Young Surrey family left homeless after windstorm

Two 100-foot trees fell on the family's heritage home in Cloverdale

Shannon McInnes looks around her yard

CLOVERDALE — Think you had a bad weekend in the aftermath of the wild windstorm?

The McInnes family may have you beat.

Thirty-seven weeks pregnant, with three children, two dogs and a husband, Shannon McInnes said her family’s been left homeless after two 100-foot trees fell on their heritage Cloverdale home.

“We were sitting in the den, it was just a regular lazy Saturday morning. I have a high risk pregnancy so the nurses come to our house. We were waiting to hear when they were going to come. Girls in their diapers, me in my pyjamas, my husband just having a coffee and colouring with the kids.”

And then disaster struck. The trees landed near the back of the house close to the pillars that hold the building together. Soon after, a third fell and hit the home again.

“You could feel the jolt. It went over the top of the house all the way to the other side. These were huge trees. They were sitting on the power line and covered our whole porch area,” she said as she gazed around her yard Tuesday morning, now a sea of branches and cut up tree trunks.

“We threw a bunch of stuff in bags. We needed to get out because of the other trees. We also know the structure of our house, it’s an old house, (and) if one of those pillars came down, it would take out this half of the house.”

Within 10 minutes, bags were packed and everyone packed into the car.

The family is staying at a nearby hotel, and have had some help from family, but it’s been a whirlwind, said McInnes. The search is on for a temporary rental, and she said she’s accepted that she won’t be bringing her new baby back to the family home. But she’s counting her blessings.

“It couldn’t been a lot worse. The baby is fine, the kids are fine, and we’ll figure it out. The house could’ve come down when we were sitting in the room there,” she said. “I’ve had my moments, and a lot of tears. I was at the hospital getting the baby monitor and someone asked if I had power at my house. I just started crying and said, ‘I don’t have a house.’”

Now, she’s just trying to mitigate the stress.

“We’ve had blood pressure complications from week 12,” she said of her pregnancy. “I’m actually off work trying to keep my blood pressure down.

“I’m just trying to wrap my head around everything. It’s just so overwhelming.”

Complicating the matter is that the couple had their home on the market for the past year and just sold it. In fact, they sold it Monday, two days after the storm.

“The buyers knew and they still removed subjects. So it’s sold. The emotional ups and down of this has just been crazy.”

The buyers take ownership in January, but Friday – a day before the storm – the McInnes’ signed a tenancy agreement so they could stay and rent the home for two years.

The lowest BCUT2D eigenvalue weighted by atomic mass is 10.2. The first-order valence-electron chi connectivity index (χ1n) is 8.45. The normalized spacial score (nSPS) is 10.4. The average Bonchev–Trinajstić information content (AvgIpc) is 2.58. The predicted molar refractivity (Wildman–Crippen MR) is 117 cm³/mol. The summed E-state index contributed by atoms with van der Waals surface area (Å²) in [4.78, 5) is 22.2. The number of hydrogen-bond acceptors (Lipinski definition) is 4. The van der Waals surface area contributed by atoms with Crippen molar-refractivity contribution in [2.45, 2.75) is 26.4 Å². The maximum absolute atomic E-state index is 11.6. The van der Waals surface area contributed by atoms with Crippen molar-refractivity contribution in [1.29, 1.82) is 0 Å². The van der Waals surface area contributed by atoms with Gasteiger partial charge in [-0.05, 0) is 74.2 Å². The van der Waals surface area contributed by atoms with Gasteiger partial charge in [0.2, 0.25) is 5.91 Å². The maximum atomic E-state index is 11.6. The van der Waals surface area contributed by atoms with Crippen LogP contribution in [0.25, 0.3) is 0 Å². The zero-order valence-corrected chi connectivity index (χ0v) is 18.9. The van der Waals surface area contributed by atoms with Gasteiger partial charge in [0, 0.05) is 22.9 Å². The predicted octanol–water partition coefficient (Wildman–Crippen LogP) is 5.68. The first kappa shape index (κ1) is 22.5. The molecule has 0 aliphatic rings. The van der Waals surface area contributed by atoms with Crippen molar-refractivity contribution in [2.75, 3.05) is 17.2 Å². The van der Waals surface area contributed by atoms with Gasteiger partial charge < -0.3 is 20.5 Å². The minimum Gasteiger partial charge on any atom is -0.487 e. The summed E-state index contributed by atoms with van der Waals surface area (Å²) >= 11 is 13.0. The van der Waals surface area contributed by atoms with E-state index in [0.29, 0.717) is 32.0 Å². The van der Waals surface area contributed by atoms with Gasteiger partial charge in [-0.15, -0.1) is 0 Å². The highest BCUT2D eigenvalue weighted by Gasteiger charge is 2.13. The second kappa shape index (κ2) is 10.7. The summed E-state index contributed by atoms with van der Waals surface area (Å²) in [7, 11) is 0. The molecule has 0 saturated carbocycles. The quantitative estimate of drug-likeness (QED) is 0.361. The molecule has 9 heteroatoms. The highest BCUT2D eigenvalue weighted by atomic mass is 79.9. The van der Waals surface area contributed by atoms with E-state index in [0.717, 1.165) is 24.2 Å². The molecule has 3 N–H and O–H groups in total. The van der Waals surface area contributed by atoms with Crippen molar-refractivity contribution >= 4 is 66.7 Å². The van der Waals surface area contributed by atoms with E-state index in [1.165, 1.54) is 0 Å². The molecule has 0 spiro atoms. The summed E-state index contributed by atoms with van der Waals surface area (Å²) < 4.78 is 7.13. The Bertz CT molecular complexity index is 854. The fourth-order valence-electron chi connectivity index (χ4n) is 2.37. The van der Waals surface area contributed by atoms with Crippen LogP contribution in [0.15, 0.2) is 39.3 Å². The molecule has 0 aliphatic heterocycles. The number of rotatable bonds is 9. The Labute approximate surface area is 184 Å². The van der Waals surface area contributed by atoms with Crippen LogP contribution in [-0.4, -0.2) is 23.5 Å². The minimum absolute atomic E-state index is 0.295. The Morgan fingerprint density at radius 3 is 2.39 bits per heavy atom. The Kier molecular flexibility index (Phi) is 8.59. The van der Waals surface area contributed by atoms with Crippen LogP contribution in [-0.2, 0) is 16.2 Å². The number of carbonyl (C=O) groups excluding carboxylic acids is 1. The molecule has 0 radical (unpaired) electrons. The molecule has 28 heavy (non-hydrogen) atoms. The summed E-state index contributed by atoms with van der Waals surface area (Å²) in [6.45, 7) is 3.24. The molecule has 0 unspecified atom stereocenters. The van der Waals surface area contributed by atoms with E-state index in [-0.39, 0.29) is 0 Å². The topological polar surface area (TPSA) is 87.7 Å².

“Our life has been chaotic for the last four years, so we didn’t want to worry about buying another place. The plan is one of us will stay home with the kids while they’re little, so we said let’s just rent. To be able to stay – we were so happy, we didn’t have to move. Then the next day… We’re a family that’s had so much thrown at us – why wouldn’t our house be smushed the day before we’re supposed to sell?” she continued.

“It is what it is. We lean into the chaos. That’s been our life. This is just another chapter in the book of things you just can’t write. You just can’t make this stuff up.”

Mere hours before the trees fell, McInnes and her husband talked about needing to be better prepared for an emergency.

After the recent earthquakes in Mission and Abbotsford, they were discussing preparing emergency kits for their home.

“We’re not as prepared as we should be. I think that’s what everybody is realizing.”

If you have a rental home available, email shanmcinnes@gmail.com.

BE PREPARED

Dan Barnscher, the emergency planner for the City of Surrey, said the severity of last weekend’s storm should motivate residents to be better prepared for the next one.

“It’s sort of a wake-up call for everyone to think about being prepared. Everybody thinks about the disaster being the earthquake, but really it’s as simple as a power outage.”

He said a basic emergency kit should be able to sustain a person or family for a minimum of 72 hours.

While there’s the obvious things to include – food, a can opener, a first-aid kit, water, extra clothing, flashlights – there are many other things people should include, he said.

“Think about your medications, or a spare set of cheap glasses to read, a spare key to the house or the car, pet food or anything pets might need, portable radio, a cellphone charger,” said Barnscher. “Even simple things like a pen and some paper and a post-it note; if your spouse is away at work and can’t communicate and you go to a friend’s house, write a note on a post-it note, tape it to the door.”

Other recommended items to throw in include candles, blankets, hand sanitizer, toilet paper, basic tools, a whistle, duct tape and garbage bags.

“It’s never too late,” he said. “On the weekend it was the wind event that knocked the power out. Next week it could be heavy rain and localized flooding.”

Visit Surrey.ca/city-services/707.aspx to find information on making a plan and getting a kit together.

amy.reid@thenownewspaper.com

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